Given the recent praise heaped upon Our Lady of Bengali cooking, this is probably a somewhat dull post. However, I feel the need to clarify a statement I posted last winter/fall. Allow me to explain:
Late last year, my girlfriend and I had eaten at the much-vaulted Mina in Sunnyside, Queens. We found the food to be nothing special--downright atrocious in spots--and I posted a message to this board (subject: mina malaise). Jim Leff responded and came to the kitchen's defense, basically saying that different people like their Indian food prepared different ways.
Well, having eaten at Angon twice this week, I have come to a startling revelation: There was no way in hell that Mina could have been working the kitchen last fall when I ate at her old namesake place in Queens! (And this was well prior to her departure from that establishment.) I am so glad to finally taste this woman's food. Whoever was cooking last year must have been some substitute hack. The real Mina nearly lives up to the hype.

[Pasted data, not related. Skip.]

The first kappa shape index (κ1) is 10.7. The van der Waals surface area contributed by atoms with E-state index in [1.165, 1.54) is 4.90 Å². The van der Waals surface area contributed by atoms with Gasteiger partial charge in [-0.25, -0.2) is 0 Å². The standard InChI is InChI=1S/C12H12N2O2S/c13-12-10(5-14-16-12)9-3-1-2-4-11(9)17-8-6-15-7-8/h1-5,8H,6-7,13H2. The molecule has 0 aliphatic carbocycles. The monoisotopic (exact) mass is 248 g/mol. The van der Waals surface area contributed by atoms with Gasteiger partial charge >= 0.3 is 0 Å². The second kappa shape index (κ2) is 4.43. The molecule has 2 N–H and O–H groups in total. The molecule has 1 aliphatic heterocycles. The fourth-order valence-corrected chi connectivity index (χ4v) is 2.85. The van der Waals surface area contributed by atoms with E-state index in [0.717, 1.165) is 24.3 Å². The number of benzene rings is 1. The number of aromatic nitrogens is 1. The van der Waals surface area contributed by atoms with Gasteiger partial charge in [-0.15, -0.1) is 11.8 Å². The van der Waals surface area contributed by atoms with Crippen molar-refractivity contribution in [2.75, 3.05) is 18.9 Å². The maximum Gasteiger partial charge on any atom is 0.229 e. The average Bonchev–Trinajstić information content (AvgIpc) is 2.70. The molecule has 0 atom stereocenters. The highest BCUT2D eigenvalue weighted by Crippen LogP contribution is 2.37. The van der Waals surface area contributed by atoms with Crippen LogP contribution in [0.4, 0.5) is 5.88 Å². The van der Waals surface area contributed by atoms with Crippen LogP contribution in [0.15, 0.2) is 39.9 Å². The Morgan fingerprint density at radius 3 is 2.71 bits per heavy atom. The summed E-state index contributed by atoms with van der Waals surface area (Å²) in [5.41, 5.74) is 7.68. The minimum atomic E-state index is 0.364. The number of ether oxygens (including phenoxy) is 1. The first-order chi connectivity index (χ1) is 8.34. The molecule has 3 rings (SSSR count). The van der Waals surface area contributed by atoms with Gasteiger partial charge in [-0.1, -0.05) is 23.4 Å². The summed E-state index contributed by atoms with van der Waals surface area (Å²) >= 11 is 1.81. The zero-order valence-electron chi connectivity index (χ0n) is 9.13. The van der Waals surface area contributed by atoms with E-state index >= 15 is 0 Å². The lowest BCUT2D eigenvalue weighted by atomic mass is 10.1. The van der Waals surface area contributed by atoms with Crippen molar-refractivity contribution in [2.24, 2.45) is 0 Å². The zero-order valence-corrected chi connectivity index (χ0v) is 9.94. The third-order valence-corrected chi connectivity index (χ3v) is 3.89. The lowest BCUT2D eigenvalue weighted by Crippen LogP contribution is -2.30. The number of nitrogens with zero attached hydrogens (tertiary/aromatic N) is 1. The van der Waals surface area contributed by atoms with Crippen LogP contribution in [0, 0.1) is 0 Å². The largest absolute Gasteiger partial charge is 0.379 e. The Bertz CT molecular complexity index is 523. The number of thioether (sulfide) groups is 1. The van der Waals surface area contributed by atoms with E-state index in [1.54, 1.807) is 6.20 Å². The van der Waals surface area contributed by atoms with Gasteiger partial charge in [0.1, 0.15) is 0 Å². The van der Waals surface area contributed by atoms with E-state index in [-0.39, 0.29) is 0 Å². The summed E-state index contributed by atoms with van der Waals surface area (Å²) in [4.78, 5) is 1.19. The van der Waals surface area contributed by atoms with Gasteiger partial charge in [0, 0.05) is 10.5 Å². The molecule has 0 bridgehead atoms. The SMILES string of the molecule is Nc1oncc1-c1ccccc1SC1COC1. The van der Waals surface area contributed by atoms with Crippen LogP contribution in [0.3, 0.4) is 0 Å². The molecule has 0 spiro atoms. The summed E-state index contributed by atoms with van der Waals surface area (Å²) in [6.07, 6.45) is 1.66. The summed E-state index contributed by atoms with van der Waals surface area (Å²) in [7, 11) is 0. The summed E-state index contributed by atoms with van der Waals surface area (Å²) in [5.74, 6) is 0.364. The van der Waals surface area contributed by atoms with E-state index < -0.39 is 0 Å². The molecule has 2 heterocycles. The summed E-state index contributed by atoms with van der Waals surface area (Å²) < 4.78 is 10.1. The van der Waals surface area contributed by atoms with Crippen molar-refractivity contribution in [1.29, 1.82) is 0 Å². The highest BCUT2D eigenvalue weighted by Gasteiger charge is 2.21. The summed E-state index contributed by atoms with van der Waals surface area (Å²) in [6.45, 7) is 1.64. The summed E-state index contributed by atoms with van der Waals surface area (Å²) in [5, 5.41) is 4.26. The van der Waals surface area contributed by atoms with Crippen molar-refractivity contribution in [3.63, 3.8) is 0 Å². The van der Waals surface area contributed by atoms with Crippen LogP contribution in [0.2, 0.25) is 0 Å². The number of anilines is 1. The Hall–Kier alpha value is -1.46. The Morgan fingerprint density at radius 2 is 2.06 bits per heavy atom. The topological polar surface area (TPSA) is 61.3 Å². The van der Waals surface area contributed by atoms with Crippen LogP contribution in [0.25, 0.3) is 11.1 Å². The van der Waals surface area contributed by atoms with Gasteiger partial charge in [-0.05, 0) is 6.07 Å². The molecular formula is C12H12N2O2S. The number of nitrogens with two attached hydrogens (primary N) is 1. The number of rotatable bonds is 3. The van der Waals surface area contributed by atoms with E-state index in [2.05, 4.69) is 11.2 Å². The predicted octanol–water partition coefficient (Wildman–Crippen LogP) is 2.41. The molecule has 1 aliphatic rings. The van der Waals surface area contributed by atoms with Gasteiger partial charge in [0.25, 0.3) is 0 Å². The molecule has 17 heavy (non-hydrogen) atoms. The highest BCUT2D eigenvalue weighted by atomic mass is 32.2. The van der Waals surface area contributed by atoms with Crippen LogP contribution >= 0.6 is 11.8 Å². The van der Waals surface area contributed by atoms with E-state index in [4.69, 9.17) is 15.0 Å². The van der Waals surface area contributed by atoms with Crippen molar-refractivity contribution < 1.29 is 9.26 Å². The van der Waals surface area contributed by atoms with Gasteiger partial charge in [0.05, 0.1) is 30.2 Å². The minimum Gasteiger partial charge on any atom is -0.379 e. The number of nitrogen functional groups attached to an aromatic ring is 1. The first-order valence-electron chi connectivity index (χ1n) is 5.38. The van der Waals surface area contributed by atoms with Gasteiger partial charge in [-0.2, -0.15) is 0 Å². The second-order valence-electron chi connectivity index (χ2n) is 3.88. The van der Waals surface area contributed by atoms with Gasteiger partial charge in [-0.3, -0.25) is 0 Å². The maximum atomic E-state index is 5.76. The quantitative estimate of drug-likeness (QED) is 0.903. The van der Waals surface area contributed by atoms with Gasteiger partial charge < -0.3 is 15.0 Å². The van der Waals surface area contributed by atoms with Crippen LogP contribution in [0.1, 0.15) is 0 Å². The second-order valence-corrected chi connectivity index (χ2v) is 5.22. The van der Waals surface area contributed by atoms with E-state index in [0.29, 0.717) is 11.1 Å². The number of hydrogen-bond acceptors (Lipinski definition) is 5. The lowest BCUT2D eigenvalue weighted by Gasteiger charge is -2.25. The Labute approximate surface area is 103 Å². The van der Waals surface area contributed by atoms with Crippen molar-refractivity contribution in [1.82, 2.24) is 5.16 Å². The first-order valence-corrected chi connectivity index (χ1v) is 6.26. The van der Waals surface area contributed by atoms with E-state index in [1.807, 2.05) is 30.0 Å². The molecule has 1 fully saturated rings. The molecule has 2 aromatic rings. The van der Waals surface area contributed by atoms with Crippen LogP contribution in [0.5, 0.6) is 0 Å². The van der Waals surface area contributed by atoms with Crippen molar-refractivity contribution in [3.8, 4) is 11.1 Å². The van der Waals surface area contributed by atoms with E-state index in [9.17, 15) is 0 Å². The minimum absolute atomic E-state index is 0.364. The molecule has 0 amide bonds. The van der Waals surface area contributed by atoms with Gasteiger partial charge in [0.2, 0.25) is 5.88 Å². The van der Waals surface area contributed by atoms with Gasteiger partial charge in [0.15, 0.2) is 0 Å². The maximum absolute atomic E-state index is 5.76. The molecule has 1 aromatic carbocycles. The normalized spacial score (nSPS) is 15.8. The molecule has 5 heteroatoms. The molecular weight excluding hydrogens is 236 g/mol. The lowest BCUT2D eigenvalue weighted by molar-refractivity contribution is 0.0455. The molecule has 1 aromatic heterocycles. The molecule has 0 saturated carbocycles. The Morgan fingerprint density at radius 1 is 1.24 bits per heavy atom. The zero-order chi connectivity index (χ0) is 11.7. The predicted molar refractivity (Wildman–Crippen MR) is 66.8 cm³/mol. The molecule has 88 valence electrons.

Angon is a terrific addition to the neighborhood. If you order everything extra spicy and avoid the tandoor dishes (Banjara is the place for those), you will be rewarded handsomely. Perfect, tender, flavorful lamb. Bold meat that is all about flavor, rather than about neutrality. Comforting but never dull potato croquettes called aloo fry. Extreme attention to detail, as shown by the frequent appearances of very fresh chilis and dollops of browned onion. Samosas were lukewarm when they arrived, but decent enough. Everything else was nothing short of outstanding.
It's too early to tell if Angon will be the equal of Queens' "old" Jackson Diner (prior to its move up the block five years ago or whenever). Of course, it's also apples and oranges--Mina cooks Bengali-style, whereas the original JD specialized in vaguely Kashmiri cooking plus South Indian appetizers.
I suppose the need to compare comes from my hope that Angon will churn out consistently excellent, fairly authentic food for many years (although their planning/course timing skills could be refined). The best South Asian in the city right now? Probably. Let's hope they can keep it up and meet with the demand sparked by the NY Times piece and by posts like this one.
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